Changes in Overweight and Obesity Among California 5th, 7th, and 9th Graders, 2005-2010

OVERVIEW. On November 9, 2011, the California Center for Public Health Advocacy (CCPHA) and the UCLA Center for Health Policy Research released the study, A Patchwork of Progress: Changes in Overweight and Obesity Among California 5th, 7th, and 9th Graders, 2005-2010. The study, funded by the Robert Wood Johnson Foundation, offers hope that the state may be getting a handle on its 30-year battle with childhood obesity, but also showcases a patchwork of progress that leaves the majority of counties in the state still registering increases in obesity rates among school-age children.

To determine whether there have been changes in California’s childhood obesity epidemic since CCPHA’s 2005 report, the UCLA Center for Health Policy Research examined changes in overweight and obesity among 5th, 7th, and 9th grade school children in California using data from the California Department of Education’s 2005 and 2010 Physical Fitness Tests. Rates from 2005 and 2010 and percentage changes are reported for each county and by regions. Read the policy brief here.

The study found the percentage of overweight and obese children in the state dropped 1.1 percent from 2005 to 2010. However, 38 percent of children are still either overweight or obese. These figures suggest that a 30-year trend in increasing childhood obesity rates may be leveling off, though rates are still three times higher among 12- to 19-year-olds and four times higher among 6- to 11-year-olds than they were in the 1970s. At the same time, improvements are not being seen evenly throughout the state, with 31 of California’s 58 counties experiencing an increase in childhood overweight over the five-year period from 2005 to 2010. To see an interactive database of 2005-2010 childhood obesity rates by county, click here.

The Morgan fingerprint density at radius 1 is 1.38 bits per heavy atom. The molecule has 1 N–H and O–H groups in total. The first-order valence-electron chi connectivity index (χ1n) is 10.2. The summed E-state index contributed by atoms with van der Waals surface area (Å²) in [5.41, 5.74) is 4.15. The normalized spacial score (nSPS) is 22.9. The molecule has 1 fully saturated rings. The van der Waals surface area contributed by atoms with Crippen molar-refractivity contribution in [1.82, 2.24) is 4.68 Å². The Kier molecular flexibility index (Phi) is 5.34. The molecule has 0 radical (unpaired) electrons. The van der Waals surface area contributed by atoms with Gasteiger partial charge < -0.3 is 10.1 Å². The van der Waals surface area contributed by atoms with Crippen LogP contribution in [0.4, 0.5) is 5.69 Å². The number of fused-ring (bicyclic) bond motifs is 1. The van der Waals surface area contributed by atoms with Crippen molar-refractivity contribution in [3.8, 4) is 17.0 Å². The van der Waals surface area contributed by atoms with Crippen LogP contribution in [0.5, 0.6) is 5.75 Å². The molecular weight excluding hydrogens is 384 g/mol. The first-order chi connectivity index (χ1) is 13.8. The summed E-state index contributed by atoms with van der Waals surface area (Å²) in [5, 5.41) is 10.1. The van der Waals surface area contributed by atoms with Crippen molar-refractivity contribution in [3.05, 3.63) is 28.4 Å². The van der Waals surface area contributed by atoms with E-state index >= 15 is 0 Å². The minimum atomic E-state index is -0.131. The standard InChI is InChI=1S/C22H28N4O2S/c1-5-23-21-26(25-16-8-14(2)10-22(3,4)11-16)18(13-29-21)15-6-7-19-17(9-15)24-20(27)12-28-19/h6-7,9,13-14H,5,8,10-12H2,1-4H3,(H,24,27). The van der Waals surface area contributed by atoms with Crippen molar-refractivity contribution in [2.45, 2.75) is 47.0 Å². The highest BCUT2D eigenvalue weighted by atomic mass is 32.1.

The epidemic of childhood obesity will not be solved by calling for individual behavior change alone. To address this health crisis, state and local leaders must address the conditions in schools and communities that contribute to the epidemic and undermine parents’ efforts to protect their children’s health. Actions that can be taken are included on this list of policy recommendations.

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